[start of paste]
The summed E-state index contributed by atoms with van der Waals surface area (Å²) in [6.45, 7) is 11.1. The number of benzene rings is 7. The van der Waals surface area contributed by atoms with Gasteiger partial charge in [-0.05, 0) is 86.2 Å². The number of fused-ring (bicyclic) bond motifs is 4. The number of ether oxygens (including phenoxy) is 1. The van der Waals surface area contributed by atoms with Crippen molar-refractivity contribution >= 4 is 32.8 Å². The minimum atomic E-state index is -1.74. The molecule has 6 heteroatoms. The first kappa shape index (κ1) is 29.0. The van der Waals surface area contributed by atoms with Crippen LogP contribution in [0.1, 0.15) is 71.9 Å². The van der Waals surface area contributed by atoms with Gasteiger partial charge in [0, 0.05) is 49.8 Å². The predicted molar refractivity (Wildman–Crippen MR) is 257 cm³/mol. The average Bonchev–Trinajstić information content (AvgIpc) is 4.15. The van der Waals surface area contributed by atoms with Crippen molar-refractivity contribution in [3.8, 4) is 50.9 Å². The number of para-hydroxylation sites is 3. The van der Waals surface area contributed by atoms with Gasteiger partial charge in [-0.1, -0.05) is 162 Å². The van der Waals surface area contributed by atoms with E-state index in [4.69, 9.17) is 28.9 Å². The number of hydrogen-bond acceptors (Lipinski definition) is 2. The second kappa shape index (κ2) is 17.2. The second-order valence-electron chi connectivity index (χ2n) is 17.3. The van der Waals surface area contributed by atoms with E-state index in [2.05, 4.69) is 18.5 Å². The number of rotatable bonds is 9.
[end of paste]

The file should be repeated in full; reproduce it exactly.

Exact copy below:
The summed E-state index contributed by atoms with van der Waals surface area (Å²) in [6.45, 7) is 11.1. The number of benzene rings is 7. The van der Waals surface area contributed by atoms with Gasteiger partial charge in [-0.05, 0) is 86.2 Å². The number of fused-ring (bicyclic) bond motifs is 4. The number of ether oxygens (including phenoxy) is 1. The van der Waals surface area contributed by atoms with Crippen molar-refractivity contribution >= 4 is 32.8 Å². The minimum atomic E-state index is -1.74. The molecule has 6 heteroatoms. The first kappa shape index (κ1) is 29.0. The van der Waals surface area contributed by atoms with Crippen LogP contribution in [0.1, 0.15) is 71.9 Å². The van der Waals surface area contributed by atoms with Gasteiger partial charge in [0, 0.05) is 49.8 Å². The predicted molar refractivity (Wildman–Crippen MR) is 257 cm³/mol. The average Bonchev–Trinajstić information content (AvgIpc) is 4.15. The van der Waals surface area contributed by atoms with Crippen molar-refractivity contribution in [3.8, 4) is 50.9 Å². The number of para-hydroxylation sites is 3. The van der Waals surface area contributed by atoms with Gasteiger partial charge in [-0.1, -0.05) is 162 Å². The van der Waals surface area contributed by atoms with E-state index in [4.69, 9.17) is 28.9 Å². The number of hydrogen-bond acceptors (Lipinski definition) is 2. The second kappa shape index (κ2) is 17.2. The second-order valence-electron chi connectivity index (χ2n) is 17.3. The van der Waals surface area contributed by atoms with E-state index in [2.05, 4.69) is 18.5 Å². The number of rotatable bonds is 9.